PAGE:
I could go on and on but I won't.

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Anonymous Coward

Samsung are hurting themselves - what with this and the region locking and then making a deal out of some of the fugliest gold phones ever........

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The little sympathy I had for Samsung had disappeared with the region locking & cheating.

I would never buy their products again until they clean up the act.

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Anonymous Coward

Benchmarks

People lose track of the idea of benchmarks, saying they're irrelevant for regular users, or that they're supposed to somehow be artificial measurements of the performance of the "raw hardware."

Fact is, a good benchmark IS designed to represent (or actually BE) a real-world scenario.

I think at least one of the benchmarks in question is supposed to be a web browser benchmark. I don't know how accurately it represents web surfing, but it's VERY relevant to normal users how quickly they can surf the web using their phones.

I really wish all this commentary would stop, on how benchmarks are irrelevant, nobody should trust them, cheating doesn't matter, blah blah blah. If we keep up this attitude, it will become a self-fulfilling prophecy.

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The best way to optimise a Samsung Android device is to remove the samsung changed Android OS and install something more closely matching the vanilla Android OS, so much snappier without all the android stuff on top!

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Once upon a toime ...

I did a job for a twat who sold PCS and a business application.

"Look" he said ;'The Apricot is 4 times faster than this clone"

I frowned. Same CPU, same frequency..I edited the config.sys of the half price clone to the same as the Apricot's "Look, half price clone as fast as Apricot"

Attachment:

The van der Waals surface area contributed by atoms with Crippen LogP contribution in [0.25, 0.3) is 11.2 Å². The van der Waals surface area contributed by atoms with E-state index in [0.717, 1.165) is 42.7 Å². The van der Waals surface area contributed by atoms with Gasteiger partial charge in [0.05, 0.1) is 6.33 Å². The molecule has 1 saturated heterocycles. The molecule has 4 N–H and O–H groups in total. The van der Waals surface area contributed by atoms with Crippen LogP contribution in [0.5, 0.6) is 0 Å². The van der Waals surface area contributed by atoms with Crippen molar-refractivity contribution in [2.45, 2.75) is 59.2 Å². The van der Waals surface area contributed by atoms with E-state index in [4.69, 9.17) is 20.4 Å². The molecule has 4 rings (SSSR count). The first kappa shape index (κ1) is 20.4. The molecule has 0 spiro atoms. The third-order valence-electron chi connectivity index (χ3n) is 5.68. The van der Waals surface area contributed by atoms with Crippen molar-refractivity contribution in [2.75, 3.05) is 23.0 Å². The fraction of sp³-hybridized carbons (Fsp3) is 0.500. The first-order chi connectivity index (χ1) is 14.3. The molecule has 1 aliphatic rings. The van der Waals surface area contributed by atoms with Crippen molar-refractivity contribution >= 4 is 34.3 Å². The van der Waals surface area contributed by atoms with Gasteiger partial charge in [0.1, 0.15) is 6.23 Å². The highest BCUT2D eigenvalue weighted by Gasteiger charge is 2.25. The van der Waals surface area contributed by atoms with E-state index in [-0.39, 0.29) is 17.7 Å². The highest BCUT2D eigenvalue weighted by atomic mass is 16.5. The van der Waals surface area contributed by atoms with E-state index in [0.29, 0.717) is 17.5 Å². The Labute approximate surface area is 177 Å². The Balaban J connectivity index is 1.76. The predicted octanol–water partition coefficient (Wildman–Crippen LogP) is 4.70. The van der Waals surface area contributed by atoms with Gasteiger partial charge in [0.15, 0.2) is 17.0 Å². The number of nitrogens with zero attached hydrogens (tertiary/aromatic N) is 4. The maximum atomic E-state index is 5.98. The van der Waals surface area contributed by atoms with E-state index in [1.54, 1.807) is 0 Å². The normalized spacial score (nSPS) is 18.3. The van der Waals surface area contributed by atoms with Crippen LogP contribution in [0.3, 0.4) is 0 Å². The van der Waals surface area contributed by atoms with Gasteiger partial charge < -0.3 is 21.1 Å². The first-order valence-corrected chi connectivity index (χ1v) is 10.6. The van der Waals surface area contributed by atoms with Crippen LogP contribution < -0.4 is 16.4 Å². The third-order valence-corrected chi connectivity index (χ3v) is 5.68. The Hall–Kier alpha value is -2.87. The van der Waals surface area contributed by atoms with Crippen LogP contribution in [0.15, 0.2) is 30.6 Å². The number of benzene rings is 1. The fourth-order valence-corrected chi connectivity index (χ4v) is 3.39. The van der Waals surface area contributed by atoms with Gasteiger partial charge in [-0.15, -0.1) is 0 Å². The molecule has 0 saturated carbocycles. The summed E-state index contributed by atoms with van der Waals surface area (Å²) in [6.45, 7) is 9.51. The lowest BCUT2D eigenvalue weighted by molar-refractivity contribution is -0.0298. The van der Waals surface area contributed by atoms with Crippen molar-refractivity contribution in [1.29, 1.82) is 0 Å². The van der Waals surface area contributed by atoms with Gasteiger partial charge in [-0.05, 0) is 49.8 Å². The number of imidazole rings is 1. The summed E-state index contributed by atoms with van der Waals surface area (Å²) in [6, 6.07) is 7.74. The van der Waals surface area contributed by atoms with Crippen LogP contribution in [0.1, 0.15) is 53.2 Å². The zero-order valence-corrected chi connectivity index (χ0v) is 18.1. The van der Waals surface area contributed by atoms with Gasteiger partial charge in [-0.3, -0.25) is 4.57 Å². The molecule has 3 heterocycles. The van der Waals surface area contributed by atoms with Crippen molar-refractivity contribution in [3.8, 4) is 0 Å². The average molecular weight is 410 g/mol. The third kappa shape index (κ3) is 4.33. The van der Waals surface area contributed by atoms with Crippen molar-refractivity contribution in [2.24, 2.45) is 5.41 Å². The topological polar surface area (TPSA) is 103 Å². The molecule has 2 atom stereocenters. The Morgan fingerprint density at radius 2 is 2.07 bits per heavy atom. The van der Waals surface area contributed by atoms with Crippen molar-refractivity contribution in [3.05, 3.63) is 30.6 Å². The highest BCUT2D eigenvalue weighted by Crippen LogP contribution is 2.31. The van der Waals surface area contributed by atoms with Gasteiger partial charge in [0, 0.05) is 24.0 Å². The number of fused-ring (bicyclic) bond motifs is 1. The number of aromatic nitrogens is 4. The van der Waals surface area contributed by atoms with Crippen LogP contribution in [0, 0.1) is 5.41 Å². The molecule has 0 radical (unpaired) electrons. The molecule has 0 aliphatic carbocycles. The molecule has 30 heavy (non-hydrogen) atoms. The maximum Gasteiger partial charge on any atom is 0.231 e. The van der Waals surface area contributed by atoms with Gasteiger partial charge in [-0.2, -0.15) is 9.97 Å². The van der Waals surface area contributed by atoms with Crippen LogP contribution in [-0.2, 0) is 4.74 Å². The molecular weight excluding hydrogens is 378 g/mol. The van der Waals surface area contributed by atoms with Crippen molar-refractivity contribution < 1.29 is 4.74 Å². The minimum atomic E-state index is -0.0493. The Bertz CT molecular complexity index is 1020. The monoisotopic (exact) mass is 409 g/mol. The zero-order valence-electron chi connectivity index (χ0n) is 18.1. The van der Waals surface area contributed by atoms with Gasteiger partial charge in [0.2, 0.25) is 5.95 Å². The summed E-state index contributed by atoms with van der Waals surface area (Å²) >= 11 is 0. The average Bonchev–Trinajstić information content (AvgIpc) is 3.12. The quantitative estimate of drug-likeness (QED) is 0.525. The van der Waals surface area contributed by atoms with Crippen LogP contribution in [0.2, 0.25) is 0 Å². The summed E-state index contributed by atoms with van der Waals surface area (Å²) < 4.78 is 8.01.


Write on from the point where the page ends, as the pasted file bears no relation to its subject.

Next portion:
He never employed me again.

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Anonymous Coward

Another benchmark result for the Note

Zero.

It crossed a border and (being region locked) refused to work.

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Anonymous Coward

What's next?

Region locking the Note.

Cheating on benchmarks.

They're on a roll... What's next? A Samsung executive coughs up chunks of identifiable endangered species onto the head table at a vegan convention?

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Anonymous Coward

Re: What's next?

You forgot "Copying Apple", their most egregious sin.

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Re: What's next?

Denying court orders about document confidentiality?

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Re: What's next?

We can't be far off them allowing the phone to install a rootkit on any PC it's hooked up to.

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The real schock...

Actually, the most shocking thing is that people are surprised by a large corporation cheating on benchmarks. I can't think of a single large corporation that HASN'T cheated on something like that in the last three decades (well, 33 years, but let's not get pedantic) years I've been in this business. Marketing drives these things, and marketing is run by liars and con artists. Always has been. Always will be. It's their function.

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Angel

Market-speech

In market speech "cheating" is translated to "optimising". It is just the same than "doping" in sports, btw.

There are some variations, of course. "lying" would be translated to "optimising the truth".

And stop talking about "locking" or "disabling"! The correct market-speech is "featuring".

So Samsung optimised the truth by optimising the benchmark performance of their phones and even added a new feature regarding regional support. From marketing point of view everything is in great order, now please be a good consumer, close your eyes and open your mouth!

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Anonymous Coward

I just hope Samsung get a class action against them for this. They're a really dishonest company.

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Anonymous Coward

I love the whole Intel is not a problem. They have been known to doctor benchmarks in their favour in the past. True though I don't see them trying to do so on third party ones but still. It's questionable at best.

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Roo
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In the case of Intel's C Compiler cheats, once upon a time the binaries generated would disable optimised code at run time if NOT running on a Genuine Intel (tm) processor. This was discovered by folks benchmarking their application and then trying to work out why their code took a massive performance hit on AMD chips.